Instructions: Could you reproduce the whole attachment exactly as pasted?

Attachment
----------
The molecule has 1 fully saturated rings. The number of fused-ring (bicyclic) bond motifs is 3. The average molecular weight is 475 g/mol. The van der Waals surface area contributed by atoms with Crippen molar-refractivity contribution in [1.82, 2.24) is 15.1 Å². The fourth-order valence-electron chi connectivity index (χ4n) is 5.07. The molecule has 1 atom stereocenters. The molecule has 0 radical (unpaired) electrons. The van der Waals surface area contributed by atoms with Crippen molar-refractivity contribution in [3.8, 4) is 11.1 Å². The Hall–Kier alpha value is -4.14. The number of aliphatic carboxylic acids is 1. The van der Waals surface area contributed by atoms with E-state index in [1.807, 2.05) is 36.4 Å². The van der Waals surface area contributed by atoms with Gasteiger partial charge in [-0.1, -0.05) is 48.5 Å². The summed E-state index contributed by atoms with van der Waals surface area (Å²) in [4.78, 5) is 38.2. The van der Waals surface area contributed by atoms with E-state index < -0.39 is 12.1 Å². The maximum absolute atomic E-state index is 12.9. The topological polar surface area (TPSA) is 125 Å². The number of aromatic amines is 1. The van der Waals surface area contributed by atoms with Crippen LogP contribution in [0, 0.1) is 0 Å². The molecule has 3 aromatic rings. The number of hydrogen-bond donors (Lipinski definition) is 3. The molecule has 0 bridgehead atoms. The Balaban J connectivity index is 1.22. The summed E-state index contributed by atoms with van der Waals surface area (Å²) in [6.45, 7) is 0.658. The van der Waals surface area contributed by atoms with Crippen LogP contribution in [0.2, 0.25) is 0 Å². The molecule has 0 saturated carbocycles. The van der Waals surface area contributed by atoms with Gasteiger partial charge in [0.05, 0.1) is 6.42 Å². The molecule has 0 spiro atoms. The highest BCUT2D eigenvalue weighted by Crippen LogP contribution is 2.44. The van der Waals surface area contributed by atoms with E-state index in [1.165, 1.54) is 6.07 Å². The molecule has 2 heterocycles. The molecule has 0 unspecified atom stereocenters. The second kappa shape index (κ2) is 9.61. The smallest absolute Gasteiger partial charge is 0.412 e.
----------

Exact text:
The molecule has 1 fully saturated rings. The number of fused-ring (bicyclic) bond motifs is 3. The average molecular weight is 475 g/mol. The van der Waals surface area contributed by atoms with Crippen molar-refractivity contribution in [1.82, 2.24) is 15.1 Å². The fourth-order valence-electron chi connectivity index (χ4n) is 5.07. The molecule has 1 atom stereocenters. The molecule has 0 radical (unpaired) electrons. The van der Waals surface area contributed by atoms with Crippen molar-refractivity contribution in [3.8, 4) is 11.1 Å². The Hall–Kier alpha value is -4.14. The number of aliphatic carboxylic acids is 1. The van der Waals surface area contributed by atoms with E-state index in [1.807, 2.05) is 36.4 Å². The van der Waals surface area contributed by atoms with Gasteiger partial charge in [-0.1, -0.05) is 48.5 Å². The summed E-state index contributed by atoms with van der Waals surface area (Å²) in [4.78, 5) is 38.2. The van der Waals surface area contributed by atoms with E-state index < -0.39 is 12.1 Å². The maximum absolute atomic E-state index is 12.9. The topological polar surface area (TPSA) is 125 Å². The number of aromatic amines is 1. The van der Waals surface area contributed by atoms with Crippen LogP contribution in [0, 0.1) is 0 Å². The molecule has 3 aromatic rings. The number of hydrogen-bond donors (Lipinski definition) is 3. The molecule has 0 bridgehead atoms. The Balaban J connectivity index is 1.22. The summed E-state index contributed by atoms with van der Waals surface area (Å²) in [6.45, 7) is 0.658. The van der Waals surface area contributed by atoms with Crippen LogP contribution in [0.2, 0.25) is 0 Å². The molecule has 0 saturated carbocycles. The van der Waals surface area contributed by atoms with Gasteiger partial charge in [0.05, 0.1) is 6.42 Å². The molecule has 0 spiro atoms. The highest BCUT2D eigenvalue weighted by Crippen LogP contribution is 2.44. The van der Waals surface area contributed by atoms with E-state index in [1.165, 1.54) is 6.07 Å². The molecule has 2 heterocycles. The molecule has 0 unspecified atom stereocenters. The second kappa shape index (κ2) is 9.61. The smallest absolute Gasteiger partial charge is 0.412 e.